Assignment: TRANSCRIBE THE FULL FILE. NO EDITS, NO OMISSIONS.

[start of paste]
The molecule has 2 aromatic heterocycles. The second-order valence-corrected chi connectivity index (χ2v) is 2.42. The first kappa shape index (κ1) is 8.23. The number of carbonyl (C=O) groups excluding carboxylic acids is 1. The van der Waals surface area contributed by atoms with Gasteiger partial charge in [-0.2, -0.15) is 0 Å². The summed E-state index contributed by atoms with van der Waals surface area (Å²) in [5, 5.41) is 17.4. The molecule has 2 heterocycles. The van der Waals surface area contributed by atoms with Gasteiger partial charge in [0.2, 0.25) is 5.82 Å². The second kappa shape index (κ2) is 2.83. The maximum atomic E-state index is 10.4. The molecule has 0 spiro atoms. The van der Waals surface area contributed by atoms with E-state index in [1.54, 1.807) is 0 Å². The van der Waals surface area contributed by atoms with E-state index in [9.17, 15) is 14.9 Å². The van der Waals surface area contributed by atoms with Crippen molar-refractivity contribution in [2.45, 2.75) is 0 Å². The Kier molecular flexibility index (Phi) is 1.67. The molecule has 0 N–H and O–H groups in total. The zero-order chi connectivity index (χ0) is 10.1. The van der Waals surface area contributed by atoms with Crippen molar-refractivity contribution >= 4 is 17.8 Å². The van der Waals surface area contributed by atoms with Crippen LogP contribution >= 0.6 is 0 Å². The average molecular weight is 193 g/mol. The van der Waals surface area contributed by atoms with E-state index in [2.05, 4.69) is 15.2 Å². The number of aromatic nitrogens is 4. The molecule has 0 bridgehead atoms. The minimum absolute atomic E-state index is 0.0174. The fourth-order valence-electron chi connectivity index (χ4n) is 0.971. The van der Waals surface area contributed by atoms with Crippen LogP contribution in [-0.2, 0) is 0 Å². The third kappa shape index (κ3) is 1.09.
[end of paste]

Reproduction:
The molecule has 2 aromatic heterocycles. The second-order valence-corrected chi connectivity index (χ2v) is 2.42. The first kappa shape index (κ1) is 8.23. The number of carbonyl (C=O) groups excluding carboxylic acids is 1. The van der Waals surface area contributed by atoms with Gasteiger partial charge in [-0.2, -0.15) is 0 Å². The summed E-state index contributed by atoms with van der Waals surface area (Å²) in [5, 5.41) is 17.4. The molecule has 2 heterocycles. The van der Waals surface area contributed by atoms with Gasteiger partial charge in [0.2, 0.25) is 5.82 Å². The second kappa shape index (κ2) is 2.83. The maximum atomic E-state index is 10.4. The molecule has 0 spiro atoms. The van der Waals surface area contributed by atoms with E-state index in [1.54, 1.807) is 0 Å². The van der Waals surface area contributed by atoms with E-state index in [9.17, 15) is 14.9 Å². The van der Waals surface area contributed by atoms with Crippen molar-refractivity contribution in [2.45, 2.75) is 0 Å². The Kier molecular flexibility index (Phi) is 1.67. The molecule has 0 N–H and O–H groups in total. The zero-order chi connectivity index (χ0) is 10.1. The van der Waals surface area contributed by atoms with Crippen molar-refractivity contribution >= 4 is 17.8 Å². The van der Waals surface area contributed by atoms with Crippen LogP contribution >= 0.6 is 0 Å². The average molecular weight is 193 g/mol. The van der Waals surface area contributed by atoms with E-state index in [2.05, 4.69) is 15.2 Å². The number of aromatic nitrogens is 4. The molecule has 0 bridgehead atoms. The minimum absolute atomic E-state index is 0.0174. The fourth-order valence-electron chi connectivity index (χ4n) is 0.971. The van der Waals surface area contributed by atoms with Crippen LogP contribution in [-0.2, 0) is 0 Å². The third kappa shape index (κ3) is 1.09.